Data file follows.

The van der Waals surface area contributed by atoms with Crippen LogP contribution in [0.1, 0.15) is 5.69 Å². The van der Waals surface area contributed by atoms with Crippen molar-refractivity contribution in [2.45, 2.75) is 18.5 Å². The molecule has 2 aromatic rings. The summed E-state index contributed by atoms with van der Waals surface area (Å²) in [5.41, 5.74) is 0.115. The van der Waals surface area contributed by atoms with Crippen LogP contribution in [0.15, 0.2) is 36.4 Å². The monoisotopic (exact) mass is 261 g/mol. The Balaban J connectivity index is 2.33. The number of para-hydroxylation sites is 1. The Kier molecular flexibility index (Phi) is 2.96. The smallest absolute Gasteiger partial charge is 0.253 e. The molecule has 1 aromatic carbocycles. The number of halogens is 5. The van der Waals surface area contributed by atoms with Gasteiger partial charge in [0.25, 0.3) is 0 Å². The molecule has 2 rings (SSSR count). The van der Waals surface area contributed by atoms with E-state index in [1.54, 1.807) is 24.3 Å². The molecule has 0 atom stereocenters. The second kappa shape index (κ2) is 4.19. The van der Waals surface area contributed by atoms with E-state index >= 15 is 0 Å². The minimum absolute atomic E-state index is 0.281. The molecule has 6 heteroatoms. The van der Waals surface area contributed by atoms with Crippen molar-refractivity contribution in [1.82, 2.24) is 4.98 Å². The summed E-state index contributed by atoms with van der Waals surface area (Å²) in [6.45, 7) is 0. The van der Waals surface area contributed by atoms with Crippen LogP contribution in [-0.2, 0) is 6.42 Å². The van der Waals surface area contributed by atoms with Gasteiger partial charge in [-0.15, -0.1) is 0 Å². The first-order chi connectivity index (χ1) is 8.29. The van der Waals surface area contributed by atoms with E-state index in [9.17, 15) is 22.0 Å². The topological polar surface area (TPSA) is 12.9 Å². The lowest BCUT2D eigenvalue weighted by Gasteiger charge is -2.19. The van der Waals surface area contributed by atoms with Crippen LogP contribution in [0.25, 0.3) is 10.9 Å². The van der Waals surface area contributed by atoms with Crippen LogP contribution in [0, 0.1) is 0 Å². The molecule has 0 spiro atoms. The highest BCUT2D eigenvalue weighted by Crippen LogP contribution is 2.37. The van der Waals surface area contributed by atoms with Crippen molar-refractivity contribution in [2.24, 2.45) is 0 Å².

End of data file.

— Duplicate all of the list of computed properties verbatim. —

The van der Waals surface area contributed by atoms with Crippen LogP contribution in [0.1, 0.15) is 5.69 Å². The van der Waals surface area contributed by atoms with Crippen molar-refractivity contribution in [2.45, 2.75) is 18.5 Å². The molecule has 2 aromatic rings. The summed E-state index contributed by atoms with van der Waals surface area (Å²) in [5.41, 5.74) is 0.115. The van der Waals surface area contributed by atoms with Crippen LogP contribution in [0.15, 0.2) is 36.4 Å². The monoisotopic (exact) mass is 261 g/mol. The Balaban J connectivity index is 2.33. The number of para-hydroxylation sites is 1. The Kier molecular flexibility index (Phi) is 2.96. The smallest absolute Gasteiger partial charge is 0.253 e. The molecule has 1 aromatic carbocycles. The number of halogens is 5. The van der Waals surface area contributed by atoms with Gasteiger partial charge in [0.25, 0.3) is 0 Å². The molecule has 2 rings (SSSR count). The van der Waals surface area contributed by atoms with E-state index in [1.54, 1.807) is 24.3 Å². The molecule has 0 atom stereocenters. The second kappa shape index (κ2) is 4.19. The van der Waals surface area contributed by atoms with E-state index >= 15 is 0 Å². The minimum absolute atomic E-state index is 0.281. The molecule has 6 heteroatoms. The van der Waals surface area contributed by atoms with Crippen molar-refractivity contribution in [1.82, 2.24) is 4.98 Å². The summed E-state index contributed by atoms with van der Waals surface area (Å²) in [6.45, 7) is 0. The van der Waals surface area contributed by atoms with Crippen LogP contribution in [-0.2, 0) is 6.42 Å². The van der Waals surface area contributed by atoms with Gasteiger partial charge in [-0.15, -0.1) is 0 Å². The first-order chi connectivity index (χ1) is 8.29. The van der Waals surface area contributed by atoms with E-state index in [9.17, 15) is 22.0 Å². The topological polar surface area (TPSA) is 12.9 Å². The lowest BCUT2D eigenvalue weighted by Gasteiger charge is -2.19. The van der Waals surface area contributed by atoms with Crippen LogP contribution in [0.25, 0.3) is 10.9 Å². The van der Waals surface area contributed by atoms with Crippen LogP contribution in [0, 0.1) is 0 Å². The molecule has 0 spiro atoms. The highest BCUT2D eigenvalue weighted by Crippen LogP contribution is 2.37. The van der Waals surface area contributed by atoms with Crippen molar-refractivity contribution in [2.24, 2.45) is 0 Å².